http://www.tandfonline.com/doi/abs/10.1080/07352689.2016.1265360?needAccess=true&journalCode=bpts20

“Review Identifies 140 Controlled Clinical Trials Related to Cannabis”  http://blog.norml.org/2017/06/04/review-identifies-140-controlled-clinical-trials-related-to-cannabis/

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Cannabidiol administration reduces sublesional cancellous bone loss in rats with severe spinal cord injury.

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“Patients with spinal cord injury (SCI) undergo severe loss of bone mineral below the level of lesion, and data on available treatment options after SCI is scarce.

The aim of this work was to investigate the therapeutic effect of cannabidiol (CBD), a non-psychoactive cannabis, on sublesional bone loss in a rat model of SCI.

In conclusion, CBD administration attenuated SCI-induced sublesional cancellous bone loss.”

https://www.ncbi.nlm.nih.gov/pubmed/28479140

http://www.sciencedirect.com/science/article/pii/S0014299917303230

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Delta-9-tetrahydrocannabinol shows antispastic and analgesic effects in a single case double-blind trial.

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“A double-blind study was performed comparing 5 mg delta-9-tetrahydrocannabinol (THC) p.o., 50 mg codeine p.o., and placebo in a patient with spasticity and pain due to spinal cord injury. The three conditions were applied 18 times each in a randomized and balanced order. Delta-9-THC and codeine both had an analgesic effect in comparison with placebo. Only delta-9-THC showed a significant beneficial effect on spasticity. In the dosage of THC used no altered consciousness occurred.”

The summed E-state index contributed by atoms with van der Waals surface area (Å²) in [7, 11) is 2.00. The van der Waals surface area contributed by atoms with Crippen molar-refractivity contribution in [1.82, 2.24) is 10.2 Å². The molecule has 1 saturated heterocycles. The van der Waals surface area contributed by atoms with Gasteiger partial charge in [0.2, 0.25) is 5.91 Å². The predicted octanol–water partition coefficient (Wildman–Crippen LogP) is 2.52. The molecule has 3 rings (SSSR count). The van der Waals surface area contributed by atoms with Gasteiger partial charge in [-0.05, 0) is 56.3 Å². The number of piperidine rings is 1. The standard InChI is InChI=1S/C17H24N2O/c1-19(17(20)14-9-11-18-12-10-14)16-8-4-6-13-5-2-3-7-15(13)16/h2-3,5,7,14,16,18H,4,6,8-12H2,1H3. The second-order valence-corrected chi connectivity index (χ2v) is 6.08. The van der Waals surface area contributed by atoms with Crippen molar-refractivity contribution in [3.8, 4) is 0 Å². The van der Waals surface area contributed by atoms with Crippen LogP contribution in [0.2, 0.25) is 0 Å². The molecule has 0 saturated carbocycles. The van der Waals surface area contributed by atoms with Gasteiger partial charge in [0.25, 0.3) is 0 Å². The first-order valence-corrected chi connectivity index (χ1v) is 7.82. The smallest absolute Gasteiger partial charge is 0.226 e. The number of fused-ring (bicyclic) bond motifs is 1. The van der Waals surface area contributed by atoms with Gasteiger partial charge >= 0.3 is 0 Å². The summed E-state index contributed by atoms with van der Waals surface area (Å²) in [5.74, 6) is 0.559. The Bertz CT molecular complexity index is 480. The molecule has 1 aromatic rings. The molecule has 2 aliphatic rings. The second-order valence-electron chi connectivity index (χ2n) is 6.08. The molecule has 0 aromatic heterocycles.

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Implication of cannabinoids in neurological diseases.

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“1. Preparations from Cannabis sativa (marijuana) have been used for many centuries both medicinally and recreationally. 2. Recent advances in the knowledge of its pharmacological and chemical properties in the organism, mainly due to Delta(9)-tetrahydrocannabinol, and the physiological roles played by the endocannabinoids have opened up new strategies in the treatment of neurological and psychiatric diseases. 3. Potential therapeutic uses of cannabinoid receptor agonists include the management of spasticity and tremor in multiple sclerosis/spinal cord injury, pain, inflammatory disorders, glaucoma, bronchial asthma, cancer, and vasodilation that accompanies advanced cirrhosis. CB(1) receptor antagonists have therapeutic potential in Parkinson’s disease. 4. Dr. Julius Axelrod also contributed in studies on the neuroprotective actions of cannabinoids.” https://www.ncbi.nlm.nih.gov/pubmed/16699878

“Medical marijuana: emerging applications for the management of neurologic disorders.” https://www.ncbi.nlm.nih.gov/pubmed/15458761
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Up-regulation of CB2 receptors in reactive astrocytes in canine degenerative myelopathy, a disease model of amyotrophic lateral sclerosis.

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“Targeting the CB2 receptor afforded neuroprotection in SOD1G93A mutant mice, a model of amyotrophic lateral sclerosis (ALS).

The neuroprotective effects of CB2 receptors were facilitated by their up-regulation in the spinal cord in SOD1G93A mutant mice.